Tuesday 8 January 2013

Use Your Words

I was at a soft play centre yesterday. Sorry non-parents, that might sound like I’m bragging, but I’m not, I swear. I’m just casually name dropping the awesome things I do with my time. I don’t mean to make you jealous, I’m just a normal person, yeah? People who know me, always describe me as down to earth. It’s just that I’m privileged.

You see, while you might be drinking a glass of wine in a pub on a weekday evening, or drinking too many on a weekend, I’m at soft plays. For those who aren’t aware, the basic premise of a soft play is this: I cannot be bothered with my child/children anymore. I need to put them somewhere. But I don’t want them to get hurt.

So, many years ago, a wise parent invented the soft play. Wipe clean, safe to fall on, stick-as-many-children-in-as-you-want, good clean fun. Kids love it because they get to go absolutely mental and be loud and screechy and throw themselves around without a) dying and b) getting done. Ebony loves it because she can potter about on her tippy toes, she can build a stash of ball pool balls, and there are loads of amazing things (older children) to look at (stare at, like a weirdo, with her mouth open in amazement). 

Parents love it most though. If you don’t have kids, you’re probably thinking: “Ah yeah, it must be nice to see your kids having fun.” Well it is, but that’s not why the parents love it. Most of the parents love it because it means they’re off-duty. They don’t give a shit what their kids get up to in the soft play centre, as long as they get an hour to drink a hot drink, moan to their friends about how hard life is, and check Facebook on their phones, they’re happy. And during this hour off, they have no idea what their kids are doing.

It’s mayhem. No parental supervision, an abundance of fizzy drinks, and a huge brightly coloured padded room of fun, mean that all the kids morph into the Lost Boys from Hook. There are fights. Actual fights. Kids scream and cry. Some vomit from sheer excitement. 

Not all the schools were back yesterday, so the soft play was heaving with parents on the edge of a nervous breakdown. You could almost hear them all whispering “Just one more day and they’ll be back at school. Just get through today and it’s over.” 

One Mum, adorned in her best gym outfit (I assume), had pretty much handed her parenting duties down to her first born. The child in question looked about eight, and was in charge of looking after one toddler, one screechy four year old girl, and an over-enthusiastic six year old boy who (again, I assume) really loved karate.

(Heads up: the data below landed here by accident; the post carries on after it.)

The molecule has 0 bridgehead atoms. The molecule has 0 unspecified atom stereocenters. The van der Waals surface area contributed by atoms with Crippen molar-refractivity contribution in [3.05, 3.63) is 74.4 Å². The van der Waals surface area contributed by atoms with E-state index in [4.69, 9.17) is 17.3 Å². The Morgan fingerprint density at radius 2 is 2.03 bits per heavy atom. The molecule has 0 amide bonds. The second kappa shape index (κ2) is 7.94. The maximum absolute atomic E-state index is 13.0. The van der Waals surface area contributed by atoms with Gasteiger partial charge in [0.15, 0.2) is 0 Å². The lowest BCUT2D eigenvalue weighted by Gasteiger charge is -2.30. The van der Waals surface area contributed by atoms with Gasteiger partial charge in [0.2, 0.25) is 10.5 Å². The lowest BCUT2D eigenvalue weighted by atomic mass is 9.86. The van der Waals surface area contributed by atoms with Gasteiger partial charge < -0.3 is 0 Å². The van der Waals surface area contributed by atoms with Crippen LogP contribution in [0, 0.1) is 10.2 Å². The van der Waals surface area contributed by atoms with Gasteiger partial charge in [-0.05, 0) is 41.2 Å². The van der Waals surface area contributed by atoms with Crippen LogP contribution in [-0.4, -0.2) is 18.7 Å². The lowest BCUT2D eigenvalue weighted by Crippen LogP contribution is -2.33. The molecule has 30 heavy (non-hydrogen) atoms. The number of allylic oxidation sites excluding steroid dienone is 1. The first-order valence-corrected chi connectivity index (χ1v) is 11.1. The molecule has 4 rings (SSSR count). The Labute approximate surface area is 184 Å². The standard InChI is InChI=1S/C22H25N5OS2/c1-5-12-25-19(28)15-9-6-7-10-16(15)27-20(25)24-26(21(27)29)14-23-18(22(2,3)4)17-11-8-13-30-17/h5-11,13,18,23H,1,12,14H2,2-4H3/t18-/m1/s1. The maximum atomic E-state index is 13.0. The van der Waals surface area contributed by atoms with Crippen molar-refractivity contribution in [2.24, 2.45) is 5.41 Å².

It started off well, but within about fifteen minutes all of the siblings had fallen out, karate kid was going insane doing spinning kicks, the toddler had hidden somewhere (and not been found) and the screechy girl had stopped screeching and started sobbing. 

The next time I saw them, the karate kid was having a major melt down next to, what he referred to as, the funfair ride (one of those 20p lame ride on things). I didn’t see the prelude, but what I did see was the eight year old girl being kicked, punched and screamed at by karate kid. Their Mum saw what was happening, rolled her eyes and, begrudgingly, paused her conversation to come and sort it out.

“Why is he kicking you?” she said, in a tired voice, to her upset daughter. “What have you done?”

I react to things in the moment, and don’t always say the right thing. But this struck me as a particularly unfortunate way to lead a conversation about uncommunicated emotions, about violence and about being a victim. Instead of asking karate kid why he had chosen to lash out, or addressing the emotions he was struggling to express, the Mum basically asked her daughter what she had done to deserve the violence. “What have you done?” implies that certain behaviours would deserve this kind of reaction. 

I often say things to Ebony and then regret it later. Sometimes if she pulls my hard, which she does with the strength of a thousand bodybuilders, I shout “No” and an explanation follows some minutes after when I have composed myself. I wish it didn’t. I wish I could always calmly explain that pulling my hair hair hurts me and makes me sad, but I don’t. Sometimes it fucking hurts. 

Children idolise their parents. We imprint on them in ways we cannot see. Everything we say to them is absorbed, understood and reacted to. We need to make sure we are aware of that in everything we say. Sure, we will all make mistakes, and mess up every now and again, but the important thing is to acknowledge that, to right our wrongs and to build the confidence of our children without, perhaps mistakenly, teaching them lessons that certain behaviours deserve a violent response.

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